Thoughtco also note that the “greater-than-usual range of motion” they will have to perform “mean you should put your hiking pants to a few extra tests” when trying them on in store. Check out their guide for information on the kind of movements you should do to quickly gauge the suitability.
Better to discover a pair that aren’t right for you in a fitting room than the slopes of Mckinley!
Your pants could fit you like a dream but, trust me, they’ll turn into the stuff of nightmares on the trail if they’ve got poor breathability. As hikesafe.com note “seasons aren't always clear-cut in the mountains. It can be summer-like in the valleys, while in higher elevations it can be raining, snowing or socked-in by fog.”
A well known challenge of hiking is finding a clothing balance that allows you to cope with fluctuating temperatures and the sweat you can build up through exertion in even the coldest weather.
Since you don’t want to end up soaking them and leaving yourself vulnerable to chills when the temperature cools it’s best to add breathability to the “specs” we’re seeking.
Some even boast zip-off legs, enabling trekkers to convert them into shorts for increased breathability in hot conditions.
Protection from the sun may seem like a surprising requirement but if you’re hiking at high altitude it’s something you’ll want to consider. At 8,500 feet you’re exposed to 60% as much UV as at sea level (4) so picking a pair of pants with a high UPF (UV protection) rating would be a smart choice.
Hiking pants that are windproof or water resistant have a more obvious appeal. Full waterproofing isn’t a common feature (“hard shell” waterproof pants play this role) but a little bit of protection against the rain will allow you to walk through a light shower without having to stifle yourself beneath waterproofs.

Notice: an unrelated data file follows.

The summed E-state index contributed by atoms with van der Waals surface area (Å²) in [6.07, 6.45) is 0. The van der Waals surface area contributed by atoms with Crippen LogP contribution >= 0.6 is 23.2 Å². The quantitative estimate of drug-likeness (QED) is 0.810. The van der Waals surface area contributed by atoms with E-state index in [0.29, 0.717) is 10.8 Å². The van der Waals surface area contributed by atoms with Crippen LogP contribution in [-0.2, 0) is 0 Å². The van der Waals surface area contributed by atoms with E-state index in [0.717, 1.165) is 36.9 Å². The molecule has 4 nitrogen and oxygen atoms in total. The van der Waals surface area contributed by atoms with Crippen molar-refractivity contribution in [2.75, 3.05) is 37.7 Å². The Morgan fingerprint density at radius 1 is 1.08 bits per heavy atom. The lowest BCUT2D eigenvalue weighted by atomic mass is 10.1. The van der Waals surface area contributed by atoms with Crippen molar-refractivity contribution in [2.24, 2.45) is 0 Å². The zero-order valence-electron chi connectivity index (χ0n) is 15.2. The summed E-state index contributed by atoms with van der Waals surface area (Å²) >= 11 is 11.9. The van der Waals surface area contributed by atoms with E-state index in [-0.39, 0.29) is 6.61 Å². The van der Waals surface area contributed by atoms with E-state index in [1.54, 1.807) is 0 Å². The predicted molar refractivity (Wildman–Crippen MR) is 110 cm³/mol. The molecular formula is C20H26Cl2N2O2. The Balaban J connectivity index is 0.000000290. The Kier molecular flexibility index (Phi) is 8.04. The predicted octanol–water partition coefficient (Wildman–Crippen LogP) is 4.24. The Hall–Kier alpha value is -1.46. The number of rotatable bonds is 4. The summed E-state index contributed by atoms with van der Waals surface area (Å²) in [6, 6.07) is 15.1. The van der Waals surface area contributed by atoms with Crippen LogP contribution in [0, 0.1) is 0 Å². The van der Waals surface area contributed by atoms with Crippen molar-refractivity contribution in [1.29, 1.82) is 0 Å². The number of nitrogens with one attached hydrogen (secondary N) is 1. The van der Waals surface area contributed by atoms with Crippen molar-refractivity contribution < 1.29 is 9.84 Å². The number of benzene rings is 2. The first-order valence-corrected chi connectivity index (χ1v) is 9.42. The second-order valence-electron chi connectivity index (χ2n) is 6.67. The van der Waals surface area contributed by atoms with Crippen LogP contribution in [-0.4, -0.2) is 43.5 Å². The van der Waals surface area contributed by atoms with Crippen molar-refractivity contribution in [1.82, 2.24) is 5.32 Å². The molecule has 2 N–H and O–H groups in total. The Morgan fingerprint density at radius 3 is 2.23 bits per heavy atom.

Of course, no pair of pants are going to protect you from anything if they rip or begin falling apart at the seams when the going gets tough. Durability is a key requirement of hiking trousers so keep an eye out for reinforced stitching and stretchable fabric tested to resist strain.
Now we know what we’re after let’s get down to the nitty gritty: sizing up the available gear. Are there any on the market that are sturdy, breathable, sun and wind-proof and made from materials that can cope with a bit of moisture without negatively impacting our bodies?
Read on to find out...
First up are a pair of pants that signal their intent by including the words “outdoor” and “tactical” in their name. That sounds like serious stuff! Surely we’d all like to think of ourselves as tactical, outdoor adventurers! Of course, if a pair of pants are going to go with such a ballsy name they’ll need some substance to go with their strut.
The composition of the pants - 93% nylon and 7% spandex - is a good start. The materials are tough, quick drying and reinforced further by a Dupont Teflon coating. Crucially, they are also breathable and actively act to wick moisture away from the skin.
To top it all off the fabric is designed to stretch in four directions to create a “slim look with an increased range of motion without unnecessary stress on its seams” - in other words, the precise close but not constrictive fit we’re looking for.